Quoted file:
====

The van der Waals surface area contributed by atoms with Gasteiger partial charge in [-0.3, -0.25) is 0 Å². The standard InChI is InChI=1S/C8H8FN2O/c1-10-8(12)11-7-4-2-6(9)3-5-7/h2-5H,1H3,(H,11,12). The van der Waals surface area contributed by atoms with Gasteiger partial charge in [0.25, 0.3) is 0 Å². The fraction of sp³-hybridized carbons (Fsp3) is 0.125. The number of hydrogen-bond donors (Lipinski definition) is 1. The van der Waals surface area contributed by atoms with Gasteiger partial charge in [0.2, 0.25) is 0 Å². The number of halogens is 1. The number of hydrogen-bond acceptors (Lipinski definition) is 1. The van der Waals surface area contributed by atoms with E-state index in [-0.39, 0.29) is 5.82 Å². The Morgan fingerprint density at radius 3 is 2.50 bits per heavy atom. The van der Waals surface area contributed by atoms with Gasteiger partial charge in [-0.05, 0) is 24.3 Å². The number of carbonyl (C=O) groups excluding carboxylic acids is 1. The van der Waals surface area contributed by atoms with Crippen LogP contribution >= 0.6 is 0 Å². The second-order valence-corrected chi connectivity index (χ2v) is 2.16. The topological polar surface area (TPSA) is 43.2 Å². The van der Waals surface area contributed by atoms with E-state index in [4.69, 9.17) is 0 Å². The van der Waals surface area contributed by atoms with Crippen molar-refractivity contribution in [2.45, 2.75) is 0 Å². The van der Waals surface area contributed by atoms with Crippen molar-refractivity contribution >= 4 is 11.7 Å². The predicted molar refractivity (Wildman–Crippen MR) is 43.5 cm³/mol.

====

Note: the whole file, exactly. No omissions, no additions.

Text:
The van der Waals surface area contributed by atoms with Gasteiger partial charge in [-0.3, -0.25) is 0 Å². The standard InChI is InChI=1S/C8H8FN2O/c1-10-8(12)11-7-4-2-6(9)3-5-7/h2-5H,1H3,(H,11,12). The van der Waals surface area contributed by atoms with Gasteiger partial charge in [0.25, 0.3) is 0 Å². The fraction of sp³-hybridized carbons (Fsp3) is 0.125. The number of hydrogen-bond donors (Lipinski definition) is 1. The van der Waals surface area contributed by atoms with Gasteiger partial charge in [0.2, 0.25) is 0 Å². The number of halogens is 1. The number of hydrogen-bond acceptors (Lipinski definition) is 1. The van der Waals surface area contributed by atoms with E-state index in [-0.39, 0.29) is 5.82 Å². The Morgan fingerprint density at radius 3 is 2.50 bits per heavy atom. The van der Waals surface area contributed by atoms with Gasteiger partial charge in [-0.05, 0) is 24.3 Å². The number of carbonyl (C=O) groups excluding carboxylic acids is 1. The van der Waals surface area contributed by atoms with Crippen LogP contribution >= 0.6 is 0 Å². The second-order valence-corrected chi connectivity index (χ2v) is 2.16. The topological polar surface area (TPSA) is 43.2 Å². The van der Waals surface area contributed by atoms with E-state index in [4.69, 9.17) is 0 Å². The van der Waals surface area contributed by atoms with Crippen molar-refractivity contribution in [2.45, 2.75) is 0 Å². The van der Waals surface area contributed by atoms with Crippen molar-refractivity contribution >= 4 is 11.7 Å². The predicted molar refractivity (Wildman–Crippen MR) is 43.5 cm³/mol.